Mentions: To investigate whether MCD has any adverse effect on MCF-7 and Hepa1–6 cells, screening experiments were performed to determine the non-toxic concentration and optimum time point of MCD suitable for use in combination treatment. Treatment of cells with various concentration of MCD (2.5 mM to 10 mM) for 4 h inhibited the cell survival in a dose-dependent manner as measured by MTT assay (Fig. 1A,D). MCD at 10 mM dose was highly toxic to cells as compared to 2.5 and 5 mM, hence, 5 mM concentration was used for further experiments. Additionally, the marginal dose of DOX for use in the combination regimen in cells treated with DOX was calculated to be 2.5 μM for both the cells (data not shown). Since DOX is used for the treatment of breast and HCC, it is necessary to define an approach to enhance the therapeutic index of DOX at lower doses. We investigated the combination effects of MCD on DOX induced effect in MCF-7 and Hepa1–6 cells. Cells were treated by MCD together with IC50 dose of DOX for 24 h. As anticipated, at IC50 dose of DOX, cell viability reduced by 50%, which was further reduced to less than 5% in the presence of MCD and these results were also verified by long term clonogenic assay (Fig. 1B,E,C,F). Next, we explored the effects of low dose (1 μM) of DOX together with MCD (5 mM) on viability of MCF-7 and Hepa1–6 cells and observed a significant reduction in cell survival as compared to MCD and DOX alone (Fig. 1B,E). Similar results were also observed in long term clonogenic assay (Fig. 1C,F). The increase in MCD potentiated DOX induced effect was due to induction of apoptosis in MCF-7 and Hepa1–6 cells as evident by graphical representation of FACS data and bar graph represents % Annexin positive cells (Fig. 1G,H). Consistent with above results combination treatment also caused PARP cleavage, decrease in the protein level of antiapoptotic protein Bcl-2, and up-regulation of proapoptotic protein Bax (Fig. 1I). Caspases play an important role in both intrinsic and extrinsic apoptotic pathways. Therefore, on examination of protein levels of caspases in MCF-7 and Hepa1–6, we found that MCD together with DOX activates caspase-8 and caspase-7 (Fig. 1J). All the above results demonstrate that MCD potentiates DOX induced cytotoxicity only in cancerous cell (MCF-7 and Hepa1–6) not in the normal hepatocytes (AML12) cells (Supplementary Figure 2A-D).


Strategy to enhance efficacy of doxorubicin in solid tumor cells by methyl-β-cyclodextrin: Involvement of p53 and Fas receptor ligand complex.

Mohammad N, Singh SV, Malvi P, Chaube B, Athavale D, Vanuopadath M, Nair SS, Nair B, Bhat MK - Sci Rep (2015)

MCD potentiates the effect of DOX and induces apoptosis in breast and liver cancer cells.(A) MCF-7 and (D) Hepa1–6 cells were treated with indicated concentrations of MCD (2.5–10 mM) for 4 h and the cell viability was measured by MTT assay. (B) MCF-7 and (E) Hepa1–6 cells were treated with indicated concentrations of DOX together with MCD for 24 h and subjected to MTT assay. (C) MCF-7 and (F) Hepa1–6 cells were treated with indicated concentrations of DOX together with MCD for 24 h and cells were subjected to long term clonogenic assay. (G) MCF-7 and Hepa1–6 cells were treated with indicated concentration of DOX together with MCD for 24 h, and apoptotic cells were analyzed by Annexin V-FITC staining using flow cytometry. (H) Quantitation of Annexin V-FITC positive cells. (I) MCF-7 and Hepa1–6 cells were treated with indicated concentration of DOX together with MCD for 24 h. Cells were harvested, whole cell lysates were subjected to immunoblotting and the protein levels of PARP, Bax and Bcl-2 was assessed. Hsp60 served as a loading control. (J) MCF-7 and Hepa1–6 cells were treated with indicated concentration of DOX together with MCD for 24 h. Cells were harvested, whole cell lysates were subjected to immunoblotting and the protein levels of caspase-8 and caspase-7 and there cleaved form were assessed. Hsp60 served as a loading control. Cropped blots are used in the main figure and full length blots are included in Supplementary figure 1. All the bar graph represents the mean ± SD of an experiment done in triplicate (*P ≤ 0.05, **P ≤ 0.001, ***P ≤ 0.0001).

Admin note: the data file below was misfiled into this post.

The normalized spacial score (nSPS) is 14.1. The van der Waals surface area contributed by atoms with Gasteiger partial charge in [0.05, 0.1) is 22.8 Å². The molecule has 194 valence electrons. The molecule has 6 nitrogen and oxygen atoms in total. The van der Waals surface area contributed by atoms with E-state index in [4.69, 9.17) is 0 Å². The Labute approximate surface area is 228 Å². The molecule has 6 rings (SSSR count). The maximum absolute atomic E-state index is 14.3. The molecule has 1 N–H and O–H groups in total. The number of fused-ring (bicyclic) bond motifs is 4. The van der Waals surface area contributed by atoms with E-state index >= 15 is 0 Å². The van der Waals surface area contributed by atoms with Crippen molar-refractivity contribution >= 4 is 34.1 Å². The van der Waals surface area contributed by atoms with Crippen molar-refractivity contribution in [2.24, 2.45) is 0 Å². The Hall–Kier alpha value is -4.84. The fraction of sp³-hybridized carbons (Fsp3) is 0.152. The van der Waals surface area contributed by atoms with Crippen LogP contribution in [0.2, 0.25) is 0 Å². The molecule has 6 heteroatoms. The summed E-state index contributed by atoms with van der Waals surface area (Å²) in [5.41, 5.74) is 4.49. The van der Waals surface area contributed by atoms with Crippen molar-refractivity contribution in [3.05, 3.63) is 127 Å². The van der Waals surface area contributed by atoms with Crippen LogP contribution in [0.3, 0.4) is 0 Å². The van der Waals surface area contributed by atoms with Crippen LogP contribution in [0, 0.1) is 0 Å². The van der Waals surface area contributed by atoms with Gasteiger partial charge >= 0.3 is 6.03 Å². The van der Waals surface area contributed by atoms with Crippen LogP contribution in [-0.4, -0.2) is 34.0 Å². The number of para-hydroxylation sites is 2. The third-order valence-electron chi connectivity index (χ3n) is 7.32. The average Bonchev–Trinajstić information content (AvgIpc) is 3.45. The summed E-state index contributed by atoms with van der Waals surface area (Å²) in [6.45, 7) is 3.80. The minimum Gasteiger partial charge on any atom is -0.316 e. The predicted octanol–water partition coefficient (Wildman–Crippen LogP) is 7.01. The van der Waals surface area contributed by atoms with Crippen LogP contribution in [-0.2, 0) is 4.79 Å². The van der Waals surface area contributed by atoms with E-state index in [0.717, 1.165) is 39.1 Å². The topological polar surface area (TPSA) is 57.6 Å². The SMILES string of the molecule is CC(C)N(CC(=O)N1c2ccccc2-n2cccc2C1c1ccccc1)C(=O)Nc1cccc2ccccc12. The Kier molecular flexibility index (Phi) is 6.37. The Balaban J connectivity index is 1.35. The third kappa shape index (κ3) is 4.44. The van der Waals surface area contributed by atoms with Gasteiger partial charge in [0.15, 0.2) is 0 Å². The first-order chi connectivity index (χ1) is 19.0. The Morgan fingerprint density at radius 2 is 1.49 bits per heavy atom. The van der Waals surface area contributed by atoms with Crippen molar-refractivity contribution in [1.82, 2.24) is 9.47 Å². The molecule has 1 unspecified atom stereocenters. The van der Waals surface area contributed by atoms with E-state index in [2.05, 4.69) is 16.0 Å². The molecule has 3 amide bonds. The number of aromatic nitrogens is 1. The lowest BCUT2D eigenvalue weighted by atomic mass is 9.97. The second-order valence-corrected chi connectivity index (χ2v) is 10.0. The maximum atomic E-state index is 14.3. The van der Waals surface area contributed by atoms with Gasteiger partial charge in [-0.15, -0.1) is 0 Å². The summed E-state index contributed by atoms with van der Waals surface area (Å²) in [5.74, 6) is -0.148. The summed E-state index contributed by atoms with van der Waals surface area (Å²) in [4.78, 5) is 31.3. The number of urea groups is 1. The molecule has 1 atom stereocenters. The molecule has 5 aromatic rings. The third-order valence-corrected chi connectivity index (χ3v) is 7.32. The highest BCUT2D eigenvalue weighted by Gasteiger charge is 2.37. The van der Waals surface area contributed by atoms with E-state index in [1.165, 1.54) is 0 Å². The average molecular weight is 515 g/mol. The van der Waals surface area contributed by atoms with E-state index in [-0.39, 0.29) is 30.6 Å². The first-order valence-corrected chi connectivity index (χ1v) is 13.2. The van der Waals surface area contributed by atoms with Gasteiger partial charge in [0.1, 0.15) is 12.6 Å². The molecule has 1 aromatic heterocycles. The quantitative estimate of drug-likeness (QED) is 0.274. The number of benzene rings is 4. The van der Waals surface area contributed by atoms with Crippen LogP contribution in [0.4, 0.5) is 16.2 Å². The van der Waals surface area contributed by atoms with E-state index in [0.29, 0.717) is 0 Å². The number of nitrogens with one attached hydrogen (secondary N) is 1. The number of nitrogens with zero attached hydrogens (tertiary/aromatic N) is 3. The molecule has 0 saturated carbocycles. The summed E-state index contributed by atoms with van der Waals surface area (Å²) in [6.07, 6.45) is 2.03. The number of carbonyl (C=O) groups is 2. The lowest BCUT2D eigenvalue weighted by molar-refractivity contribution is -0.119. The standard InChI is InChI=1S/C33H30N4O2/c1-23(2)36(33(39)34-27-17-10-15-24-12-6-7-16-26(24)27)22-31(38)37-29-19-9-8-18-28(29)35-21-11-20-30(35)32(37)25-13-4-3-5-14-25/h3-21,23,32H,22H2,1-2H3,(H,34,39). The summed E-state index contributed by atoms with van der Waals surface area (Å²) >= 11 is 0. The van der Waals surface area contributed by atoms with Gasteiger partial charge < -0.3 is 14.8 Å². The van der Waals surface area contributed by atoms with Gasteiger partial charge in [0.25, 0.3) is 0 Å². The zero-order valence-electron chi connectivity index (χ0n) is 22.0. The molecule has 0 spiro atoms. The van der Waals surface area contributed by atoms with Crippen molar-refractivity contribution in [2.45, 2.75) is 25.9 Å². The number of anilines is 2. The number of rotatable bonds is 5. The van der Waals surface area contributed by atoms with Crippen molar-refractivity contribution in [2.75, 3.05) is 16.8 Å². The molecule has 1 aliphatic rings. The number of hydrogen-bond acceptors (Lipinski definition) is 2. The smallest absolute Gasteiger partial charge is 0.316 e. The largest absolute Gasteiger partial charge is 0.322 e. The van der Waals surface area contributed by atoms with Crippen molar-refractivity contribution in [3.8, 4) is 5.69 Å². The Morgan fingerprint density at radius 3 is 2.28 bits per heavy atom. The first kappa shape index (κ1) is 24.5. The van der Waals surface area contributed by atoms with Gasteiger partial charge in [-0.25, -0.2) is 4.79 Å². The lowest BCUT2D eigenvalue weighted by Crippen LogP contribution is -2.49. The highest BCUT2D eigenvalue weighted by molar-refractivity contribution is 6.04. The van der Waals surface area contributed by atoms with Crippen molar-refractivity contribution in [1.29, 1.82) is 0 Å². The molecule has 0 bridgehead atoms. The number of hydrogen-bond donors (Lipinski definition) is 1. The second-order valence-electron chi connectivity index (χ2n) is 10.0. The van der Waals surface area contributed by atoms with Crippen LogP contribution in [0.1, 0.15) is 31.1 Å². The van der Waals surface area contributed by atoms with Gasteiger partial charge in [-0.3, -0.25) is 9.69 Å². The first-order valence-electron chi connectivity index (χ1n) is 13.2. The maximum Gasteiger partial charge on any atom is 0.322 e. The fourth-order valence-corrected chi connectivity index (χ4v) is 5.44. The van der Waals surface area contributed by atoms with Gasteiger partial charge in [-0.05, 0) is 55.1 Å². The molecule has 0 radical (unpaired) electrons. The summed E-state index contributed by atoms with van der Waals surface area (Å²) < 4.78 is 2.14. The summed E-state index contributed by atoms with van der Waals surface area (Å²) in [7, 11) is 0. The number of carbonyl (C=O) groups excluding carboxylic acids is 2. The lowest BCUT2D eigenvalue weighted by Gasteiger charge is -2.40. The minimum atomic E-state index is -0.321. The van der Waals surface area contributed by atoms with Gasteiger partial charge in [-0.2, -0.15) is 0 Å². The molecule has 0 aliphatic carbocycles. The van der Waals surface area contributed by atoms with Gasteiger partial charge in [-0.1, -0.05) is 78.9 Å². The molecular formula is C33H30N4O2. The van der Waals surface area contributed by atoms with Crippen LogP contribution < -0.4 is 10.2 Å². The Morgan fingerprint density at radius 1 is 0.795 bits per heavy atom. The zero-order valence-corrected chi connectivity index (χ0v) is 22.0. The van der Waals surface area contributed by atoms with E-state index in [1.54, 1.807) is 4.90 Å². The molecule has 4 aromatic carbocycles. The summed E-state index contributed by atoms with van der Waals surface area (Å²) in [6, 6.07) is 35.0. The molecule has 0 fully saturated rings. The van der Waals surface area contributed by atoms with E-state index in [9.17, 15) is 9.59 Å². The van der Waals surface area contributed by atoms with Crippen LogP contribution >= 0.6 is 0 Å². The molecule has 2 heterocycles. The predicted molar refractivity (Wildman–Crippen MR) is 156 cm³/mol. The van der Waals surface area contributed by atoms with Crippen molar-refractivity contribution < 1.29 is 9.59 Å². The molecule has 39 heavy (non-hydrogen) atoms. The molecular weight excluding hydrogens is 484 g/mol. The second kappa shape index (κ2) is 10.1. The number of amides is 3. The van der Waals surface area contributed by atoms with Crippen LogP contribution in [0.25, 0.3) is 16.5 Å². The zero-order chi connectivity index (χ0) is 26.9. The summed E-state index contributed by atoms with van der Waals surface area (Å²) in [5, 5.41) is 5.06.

© Copyright Policy - open-access
Related In: Results  -  Collection

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Show All Figures
getmorefigures.php?uid=PMC4493576&req=5

f1: MCD potentiates the effect of DOX and induces apoptosis in breast and liver cancer cells.(A) MCF-7 and (D) Hepa1–6 cells were treated with indicated concentrations of MCD (2.5–10 mM) for 4 h and the cell viability was measured by MTT assay. (B) MCF-7 and (E) Hepa1–6 cells were treated with indicated concentrations of DOX together with MCD for 24 h and subjected to MTT assay. (C) MCF-7 and (F) Hepa1–6 cells were treated with indicated concentrations of DOX together with MCD for 24 h and cells were subjected to long term clonogenic assay. (G) MCF-7 and Hepa1–6 cells were treated with indicated concentration of DOX together with MCD for 24 h, and apoptotic cells were analyzed by Annexin V-FITC staining using flow cytometry. (H) Quantitation of Annexin V-FITC positive cells. (I) MCF-7 and Hepa1–6 cells were treated with indicated concentration of DOX together with MCD for 24 h. Cells were harvested, whole cell lysates were subjected to immunoblotting and the protein levels of PARP, Bax and Bcl-2 was assessed. Hsp60 served as a loading control. (J) MCF-7 and Hepa1–6 cells were treated with indicated concentration of DOX together with MCD for 24 h. Cells were harvested, whole cell lysates were subjected to immunoblotting and the protein levels of caspase-8 and caspase-7 and there cleaved form were assessed. Hsp60 served as a loading control. Cropped blots are used in the main figure and full length blots are included in Supplementary figure 1. All the bar graph represents the mean ± SD of an experiment done in triplicate (*P ≤ 0.05, **P ≤ 0.001, ***P ≤ 0.0001).